Abraxis Bioscience, LLC v. Kappos, Civil Action No. 1:11–cv–00730

Citation10 F.Supp.3d 53,109 U.S.P.Q.2d 1910
Decision Date08 January 2014
Docket NumberCivil Action No. 1:11–cv–00730
PartiesAbraxis Bioscience, LLC, Plaintiff, v. Honorable David Kappos, in his official capacity as Under Secretary of Commerce for Intellectual Property and Director of the United States Patent and Trademark Office, Defendant.
CourtUnited States District Courts. United States District Court (Columbia)

Alan Cope Johnston, Deanne E. Maynard, Morrison & Foerster, LLP, Washington, DC, for Plaintiff.

Carl Ezekiel Ross, U.S. Attorney's Office, Washington, DC, for Defendant.

MEMORANDUM OPINION

BERYL A. HOWELL, United States District Judge

The plaintiff Abraxis Bioscience, LLC, brought this lawsuit against David Kappos, in his official capacity as Under Secretary of Commerce for Intellectual Property and Director of the United States Patent and Trademark Office (“USPTO”), seeking a judgment that the patent term adjustment (“PTA”) for United States Patent No. 7,820,788 (“'788 patent”) be increased by at least 122 days from the 199 days awarded by USPTO, for a total PTA of at least 321 days or, alternatively, 323 days. Pending before the Court are the parties' cross-motions for summary judgment. See Pl.'s Renewed Mot. Summ. J. Re PTA for Patent '788 (“Pl.'s Mot.”), ECF No. 20; Def.'s Cross–Mot. Summ. J. and Opp'n Pl.'s Renewed Mot. Summ. J. Re PTA for Patent '788 (“Def.'s Opp'n”), ECF No. 21.1 For the reasons explained below, the USPTO's Motion for Summary Judgment is granted and the plaintiff's Renewed Motion for Summary Judgment Regarding the Calculation of Part B Delay for the United States Patent No. 7,820,788 is denied.2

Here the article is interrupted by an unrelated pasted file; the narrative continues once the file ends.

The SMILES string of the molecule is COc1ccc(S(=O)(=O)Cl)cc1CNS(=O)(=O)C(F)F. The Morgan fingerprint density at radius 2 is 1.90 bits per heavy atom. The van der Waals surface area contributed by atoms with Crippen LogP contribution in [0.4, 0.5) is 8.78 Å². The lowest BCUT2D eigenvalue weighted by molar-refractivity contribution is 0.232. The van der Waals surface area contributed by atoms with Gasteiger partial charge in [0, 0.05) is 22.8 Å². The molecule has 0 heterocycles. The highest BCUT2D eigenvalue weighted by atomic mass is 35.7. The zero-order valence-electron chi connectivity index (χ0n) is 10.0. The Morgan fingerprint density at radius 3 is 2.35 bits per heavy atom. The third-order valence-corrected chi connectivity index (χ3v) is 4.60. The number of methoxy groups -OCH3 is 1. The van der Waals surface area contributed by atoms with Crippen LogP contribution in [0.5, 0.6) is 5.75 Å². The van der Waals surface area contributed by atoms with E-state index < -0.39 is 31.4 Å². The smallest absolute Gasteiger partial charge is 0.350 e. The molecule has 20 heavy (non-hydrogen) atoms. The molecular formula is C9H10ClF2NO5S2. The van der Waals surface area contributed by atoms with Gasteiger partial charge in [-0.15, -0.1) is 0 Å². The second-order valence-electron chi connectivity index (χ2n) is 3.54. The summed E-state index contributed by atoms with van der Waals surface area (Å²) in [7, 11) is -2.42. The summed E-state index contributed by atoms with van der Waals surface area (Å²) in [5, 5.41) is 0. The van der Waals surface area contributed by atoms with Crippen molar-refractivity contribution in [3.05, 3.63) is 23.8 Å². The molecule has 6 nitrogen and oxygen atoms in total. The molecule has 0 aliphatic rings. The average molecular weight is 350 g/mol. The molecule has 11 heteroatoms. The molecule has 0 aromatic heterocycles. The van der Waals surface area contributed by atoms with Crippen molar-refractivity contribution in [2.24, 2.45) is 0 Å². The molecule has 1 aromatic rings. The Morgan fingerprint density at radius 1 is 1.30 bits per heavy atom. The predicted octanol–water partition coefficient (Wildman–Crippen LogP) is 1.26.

I. BACKGROUND
A. Legal Framework

The plaintiff challenges the USPTO's interpretation of a statutory provision at 35 U.S.C. § 154(b)(1)(B)(i), which governs the determination of PTA when the patent applicant files a request for continued examination (“RCE”), as authorized by 35 U.S.C. § 132(b), more than three-years from the filing date of the patent application. Since a fundamental tenet of statutory construction is to examine the challenged text in context, an overview of the legal framework for determining a patent term is necessary. See United States v. Ali, 718 F.3d 929, 937 (D.C.Cir.2013) (quoting FDA v. Brown & Williamson Tobacco Corp., 529 U.S. 120, 133, 120 S.Ct. 1291, 146 L.Ed.2d 121 (2000) (“It is a fundamental canon of statutory construction that the words of a statute must be read in their context and with a view to their place in the overall statutory scheme.”) (internal quotation marks omitted)).